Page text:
Everyone “knows” this. Even children.
Three years ago, in fly-on-the-wall fashion of parent drivers everywhere, I listened while a 14-year-old girl in the back seat of my car described how angry she was that her parents had stopped allowing her to walk home alone just because a girl in her neighborhood “claimed she was raped.” When I asked her if there was any reason to think the girl’s story was not true, she said, “Girls lie about rape all the time.”
She didn’t know the person, she just assumed she was lying.
No one says, “You can’t trust women,” but distrust them we do. College students surveyed revealed that they think up to 50% of their female peers lie when they accuse someone of rape, despite wide-scale evidence and multi-country studies that show the incident of false rape reports to be in the 2%-8% range, pretty much the same as false claims for other crimes. As late as 2003, people jokingly (wink, wink) referred to Philadelphia’s sex crimes unit as “the lying bitch unit.” If an 11-year-old girl told an adult that her father took out a Craigslist ad to find someone to beat and rape her while he watched, as recently actually occurred, what do you think the response would be? Would she need to provide a videotape after the fact?
It goes way beyond sexual assault as well. That’s just the most likely and obvious demonstration of “women are born to lie” myths. Women’s credibility is questioned in the workplace, in courts, by law enforcement, indoctors’ offices, and in our political system. People don’t trust women to be bosses, or pilots, or employees. Pakistan’s controversial Hudood Ordinance still requires a female rape victim to procure four male witnesses to her rape or risk prosecution for adultery. In August, a survey of managers in the United States revealed that they overwhelmingly distrust women who request flextime. It’s notable, of course, that women are trusted to be mothers—the largest pool of undervalued, unpaid, economically crucial labor.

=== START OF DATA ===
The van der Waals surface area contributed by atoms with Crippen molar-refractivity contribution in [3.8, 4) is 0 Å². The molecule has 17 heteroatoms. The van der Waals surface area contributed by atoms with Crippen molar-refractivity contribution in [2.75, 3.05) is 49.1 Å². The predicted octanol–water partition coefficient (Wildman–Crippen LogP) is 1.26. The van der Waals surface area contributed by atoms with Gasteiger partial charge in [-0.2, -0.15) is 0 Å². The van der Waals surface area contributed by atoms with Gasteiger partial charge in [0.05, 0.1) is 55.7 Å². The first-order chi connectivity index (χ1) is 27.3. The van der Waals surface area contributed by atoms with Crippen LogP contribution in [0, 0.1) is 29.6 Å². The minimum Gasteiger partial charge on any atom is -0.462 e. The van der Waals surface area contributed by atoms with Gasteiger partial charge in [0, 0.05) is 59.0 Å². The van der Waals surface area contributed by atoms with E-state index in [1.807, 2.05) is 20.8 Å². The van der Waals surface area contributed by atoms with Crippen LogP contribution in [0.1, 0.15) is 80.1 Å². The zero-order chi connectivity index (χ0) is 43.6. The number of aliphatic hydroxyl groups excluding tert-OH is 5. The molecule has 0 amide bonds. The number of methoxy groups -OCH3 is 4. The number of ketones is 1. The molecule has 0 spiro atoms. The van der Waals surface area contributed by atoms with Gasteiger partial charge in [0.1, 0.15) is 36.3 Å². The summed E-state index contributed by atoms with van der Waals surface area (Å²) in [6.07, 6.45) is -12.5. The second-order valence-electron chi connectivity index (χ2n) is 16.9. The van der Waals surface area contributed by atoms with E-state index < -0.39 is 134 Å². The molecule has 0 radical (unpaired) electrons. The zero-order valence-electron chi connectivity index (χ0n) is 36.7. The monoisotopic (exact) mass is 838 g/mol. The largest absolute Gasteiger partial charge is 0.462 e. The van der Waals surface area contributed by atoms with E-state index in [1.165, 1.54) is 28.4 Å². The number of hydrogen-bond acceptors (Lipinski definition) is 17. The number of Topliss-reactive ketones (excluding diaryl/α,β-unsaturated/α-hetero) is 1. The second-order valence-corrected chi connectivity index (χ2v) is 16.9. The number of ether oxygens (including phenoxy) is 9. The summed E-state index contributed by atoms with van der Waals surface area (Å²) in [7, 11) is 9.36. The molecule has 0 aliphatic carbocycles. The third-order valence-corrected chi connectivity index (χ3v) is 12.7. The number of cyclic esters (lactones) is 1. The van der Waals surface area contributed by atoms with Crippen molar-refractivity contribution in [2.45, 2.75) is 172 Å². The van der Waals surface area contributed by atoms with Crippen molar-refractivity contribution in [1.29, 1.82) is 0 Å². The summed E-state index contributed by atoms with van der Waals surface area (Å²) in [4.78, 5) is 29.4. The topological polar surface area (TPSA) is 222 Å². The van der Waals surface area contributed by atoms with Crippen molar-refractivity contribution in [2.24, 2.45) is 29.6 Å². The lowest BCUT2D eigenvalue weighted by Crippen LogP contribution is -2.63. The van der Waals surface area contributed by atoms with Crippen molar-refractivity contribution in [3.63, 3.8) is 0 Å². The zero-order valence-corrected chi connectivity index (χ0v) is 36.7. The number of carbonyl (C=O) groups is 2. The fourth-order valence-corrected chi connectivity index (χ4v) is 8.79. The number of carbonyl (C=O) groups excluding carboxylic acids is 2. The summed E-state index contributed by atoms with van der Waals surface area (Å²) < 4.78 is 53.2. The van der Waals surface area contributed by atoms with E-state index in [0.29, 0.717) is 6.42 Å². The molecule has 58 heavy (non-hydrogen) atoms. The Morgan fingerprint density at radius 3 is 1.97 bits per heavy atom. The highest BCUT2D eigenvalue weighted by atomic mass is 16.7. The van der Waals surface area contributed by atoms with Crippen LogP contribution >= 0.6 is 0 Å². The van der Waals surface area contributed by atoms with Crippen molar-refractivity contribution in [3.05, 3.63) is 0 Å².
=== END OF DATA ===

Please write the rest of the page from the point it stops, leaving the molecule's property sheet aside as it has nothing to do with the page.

Pop culture and art are just the cherry on the top of the icing on a huge cake. The United States is among the most religious of all countries in the industrialized world. So, while some people wring their hands over hip hop, I’m more worried about how men like Rick Santorum and Ken Cuccinelli explain to their daughters why they can’t be priests. I know that there is hip hop that exceeds the bounds of taste and is sodden with misogyny. But, people seem to think that those manifestations of hatred are outside of the mainstream when, in reality, it’s just more of the same set to great beats. Hip hop has nothing on religious misogyny and its political expression.
An entire political party’s “social policy” agenda is being pursued under a rubric that insists women need “permission slips” and “waiting periods.” The recent shutdown? Conservatives holding the country hostage because they want to add anti-abortion “conscience clause” language to legislation. Whose consciences are we talking about? All the morally incompetent and untrustworthy men who need abortions?
It’s no exaggeration to say that distrust of women is the driving force of the “social issues” agenda of the Republican Party. From food stamps and “legitimate rape,” to violence against women and immigration policy. “We need to target the mother. Call it sexist, but that’s the way nature made it,” explained the man who penned Arizona’s immigration law. “Men don’t drop anchor babies, illegal alien mothers do.” I could do this ad infinitum.
- Reblogged 2 days ago from kayevelyn